Whitechapel United Against Division

This pamphlet is available to buy for £1.50 from Freedom Press Bookshop. The full pdf for download is available by clicking HERE. And the entire text is pasted below as an online resource:



1 Two sorts of anti-fascism

3 Community Defence: Reflections on June 20th

8 Whitechapel United Against Division: Reflections on the Anti-EDL Mobilisations on Sunday. This is the statement issued by WAG on their blog after June 20th

9 Unity Platform Against Racism And Fascism

11 An orgy of manipulation

12 The day the EDL didn’t come to Tower Hamlets

14 Out on the streets…happy days

15 A conversation worth having…

17 Learning some lessons…

22 Anti-fascism from within the community



When we heard that the English Defence League intended to come to Whitechapel to oppose an Islamist conference we were presented with two problems. The first was how to deal with this politically, the second how to respond to this practically.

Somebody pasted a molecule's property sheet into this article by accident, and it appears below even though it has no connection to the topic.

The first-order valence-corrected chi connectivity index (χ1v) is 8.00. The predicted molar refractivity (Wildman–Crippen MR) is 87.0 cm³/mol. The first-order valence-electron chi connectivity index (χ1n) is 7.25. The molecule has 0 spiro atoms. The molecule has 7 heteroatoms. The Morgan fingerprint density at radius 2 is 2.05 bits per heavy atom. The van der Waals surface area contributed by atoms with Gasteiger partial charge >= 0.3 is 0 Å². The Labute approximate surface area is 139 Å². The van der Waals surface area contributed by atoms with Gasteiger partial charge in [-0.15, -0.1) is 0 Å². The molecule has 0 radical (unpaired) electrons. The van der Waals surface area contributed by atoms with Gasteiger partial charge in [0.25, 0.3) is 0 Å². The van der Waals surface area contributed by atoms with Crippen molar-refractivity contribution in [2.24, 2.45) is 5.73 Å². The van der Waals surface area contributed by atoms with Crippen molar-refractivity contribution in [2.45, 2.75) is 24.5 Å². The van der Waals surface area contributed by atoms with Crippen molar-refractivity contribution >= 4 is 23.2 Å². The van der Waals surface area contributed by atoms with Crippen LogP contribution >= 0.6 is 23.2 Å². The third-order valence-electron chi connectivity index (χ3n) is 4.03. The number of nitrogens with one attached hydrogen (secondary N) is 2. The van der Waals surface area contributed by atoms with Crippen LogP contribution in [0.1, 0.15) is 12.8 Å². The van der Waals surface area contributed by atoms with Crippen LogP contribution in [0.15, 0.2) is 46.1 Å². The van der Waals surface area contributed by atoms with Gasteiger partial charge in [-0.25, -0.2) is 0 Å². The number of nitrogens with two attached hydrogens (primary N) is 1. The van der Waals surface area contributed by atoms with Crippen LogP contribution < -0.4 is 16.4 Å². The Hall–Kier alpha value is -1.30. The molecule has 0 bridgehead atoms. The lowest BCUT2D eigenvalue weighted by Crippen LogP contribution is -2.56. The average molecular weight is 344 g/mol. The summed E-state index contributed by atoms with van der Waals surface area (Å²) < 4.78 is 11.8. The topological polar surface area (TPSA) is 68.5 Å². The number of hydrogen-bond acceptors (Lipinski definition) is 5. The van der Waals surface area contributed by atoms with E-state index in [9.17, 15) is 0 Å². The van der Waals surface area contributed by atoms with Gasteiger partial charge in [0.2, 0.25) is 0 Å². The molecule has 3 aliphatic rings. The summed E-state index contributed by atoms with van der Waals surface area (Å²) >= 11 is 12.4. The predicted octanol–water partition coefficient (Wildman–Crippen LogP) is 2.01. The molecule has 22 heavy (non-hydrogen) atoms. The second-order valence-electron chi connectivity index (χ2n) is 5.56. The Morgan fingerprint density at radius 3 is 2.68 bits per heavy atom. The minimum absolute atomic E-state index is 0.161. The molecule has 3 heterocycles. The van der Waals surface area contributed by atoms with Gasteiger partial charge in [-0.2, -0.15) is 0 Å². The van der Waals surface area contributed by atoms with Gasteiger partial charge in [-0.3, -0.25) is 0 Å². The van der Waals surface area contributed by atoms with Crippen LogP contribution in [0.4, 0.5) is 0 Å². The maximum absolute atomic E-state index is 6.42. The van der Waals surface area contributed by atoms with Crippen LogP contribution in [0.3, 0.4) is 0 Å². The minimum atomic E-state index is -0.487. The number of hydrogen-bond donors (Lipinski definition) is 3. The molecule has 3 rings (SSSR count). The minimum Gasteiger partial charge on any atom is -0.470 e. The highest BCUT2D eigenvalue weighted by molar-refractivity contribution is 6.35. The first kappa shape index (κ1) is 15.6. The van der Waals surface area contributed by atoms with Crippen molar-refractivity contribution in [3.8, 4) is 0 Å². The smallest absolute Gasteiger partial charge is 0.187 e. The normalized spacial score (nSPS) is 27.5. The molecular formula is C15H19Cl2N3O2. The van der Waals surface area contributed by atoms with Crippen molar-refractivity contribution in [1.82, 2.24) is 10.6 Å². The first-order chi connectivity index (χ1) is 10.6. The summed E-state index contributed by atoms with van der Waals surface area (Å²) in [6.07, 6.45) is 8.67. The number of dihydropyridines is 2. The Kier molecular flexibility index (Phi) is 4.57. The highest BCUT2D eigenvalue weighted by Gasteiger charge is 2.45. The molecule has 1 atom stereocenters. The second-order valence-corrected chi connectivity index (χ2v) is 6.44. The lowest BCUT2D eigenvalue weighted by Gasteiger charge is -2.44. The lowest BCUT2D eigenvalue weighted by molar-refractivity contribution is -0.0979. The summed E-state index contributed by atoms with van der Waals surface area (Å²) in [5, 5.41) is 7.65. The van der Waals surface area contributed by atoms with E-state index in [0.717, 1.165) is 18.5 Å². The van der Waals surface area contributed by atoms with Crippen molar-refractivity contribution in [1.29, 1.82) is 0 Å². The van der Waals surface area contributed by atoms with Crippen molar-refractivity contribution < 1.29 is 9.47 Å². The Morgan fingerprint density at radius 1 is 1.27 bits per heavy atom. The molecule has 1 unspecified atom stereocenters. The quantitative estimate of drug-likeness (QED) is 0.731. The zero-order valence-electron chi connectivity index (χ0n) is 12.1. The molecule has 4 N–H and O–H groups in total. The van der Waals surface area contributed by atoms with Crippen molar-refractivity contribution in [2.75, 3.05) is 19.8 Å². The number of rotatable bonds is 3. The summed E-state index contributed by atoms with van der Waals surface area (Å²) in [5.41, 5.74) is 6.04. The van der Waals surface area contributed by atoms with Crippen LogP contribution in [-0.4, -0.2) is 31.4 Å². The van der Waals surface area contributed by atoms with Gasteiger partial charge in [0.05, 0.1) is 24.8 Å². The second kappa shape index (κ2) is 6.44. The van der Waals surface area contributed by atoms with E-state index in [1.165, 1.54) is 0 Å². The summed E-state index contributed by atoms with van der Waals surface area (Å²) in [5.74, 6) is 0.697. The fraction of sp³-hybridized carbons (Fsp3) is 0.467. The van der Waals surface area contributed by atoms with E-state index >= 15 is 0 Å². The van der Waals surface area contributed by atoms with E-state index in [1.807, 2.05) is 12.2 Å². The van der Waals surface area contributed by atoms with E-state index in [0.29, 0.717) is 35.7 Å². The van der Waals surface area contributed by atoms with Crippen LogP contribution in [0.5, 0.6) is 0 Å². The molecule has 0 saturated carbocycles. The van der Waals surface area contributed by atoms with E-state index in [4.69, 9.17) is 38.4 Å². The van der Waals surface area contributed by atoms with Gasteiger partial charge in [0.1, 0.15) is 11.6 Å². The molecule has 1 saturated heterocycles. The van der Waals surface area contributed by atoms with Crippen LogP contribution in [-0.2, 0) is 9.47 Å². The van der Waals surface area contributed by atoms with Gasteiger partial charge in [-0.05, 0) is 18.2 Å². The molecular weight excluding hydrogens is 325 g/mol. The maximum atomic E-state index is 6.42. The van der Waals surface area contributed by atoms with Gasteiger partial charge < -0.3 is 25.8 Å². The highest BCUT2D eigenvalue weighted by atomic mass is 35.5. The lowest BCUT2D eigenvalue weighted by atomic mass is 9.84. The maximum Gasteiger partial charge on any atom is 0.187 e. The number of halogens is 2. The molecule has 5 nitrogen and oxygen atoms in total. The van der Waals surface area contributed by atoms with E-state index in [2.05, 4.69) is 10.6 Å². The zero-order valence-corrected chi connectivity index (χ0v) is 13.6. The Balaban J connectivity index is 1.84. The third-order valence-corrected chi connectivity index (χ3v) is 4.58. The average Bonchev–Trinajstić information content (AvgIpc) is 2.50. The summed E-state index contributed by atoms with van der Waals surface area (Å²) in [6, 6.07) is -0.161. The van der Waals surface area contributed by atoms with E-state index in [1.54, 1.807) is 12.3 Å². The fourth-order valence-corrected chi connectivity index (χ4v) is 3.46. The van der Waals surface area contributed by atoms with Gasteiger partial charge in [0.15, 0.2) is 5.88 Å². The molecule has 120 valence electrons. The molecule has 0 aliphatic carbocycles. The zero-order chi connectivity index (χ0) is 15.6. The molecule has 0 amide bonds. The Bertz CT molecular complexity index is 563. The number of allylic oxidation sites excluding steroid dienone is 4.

Our political response was principled opposition to both events – ‘a plague on both your houses’. The views espoused by the proposed conference speakers were repellent, racist, sexist and homophobic. And the views of the EDL are no better. They affect to simply oppose Islamist extremism: its anti-Semitism, its attacks on women’s rights, its homophobia – and, of course, its terrorism. Yet a glance at the EDL message boards reveals homophobia, sexism and racism. Even if the EDL stood for what they claim to, it would still be a vile organization, given the involvement of people associated with the BNP, NF and Blood and Honour among other groups.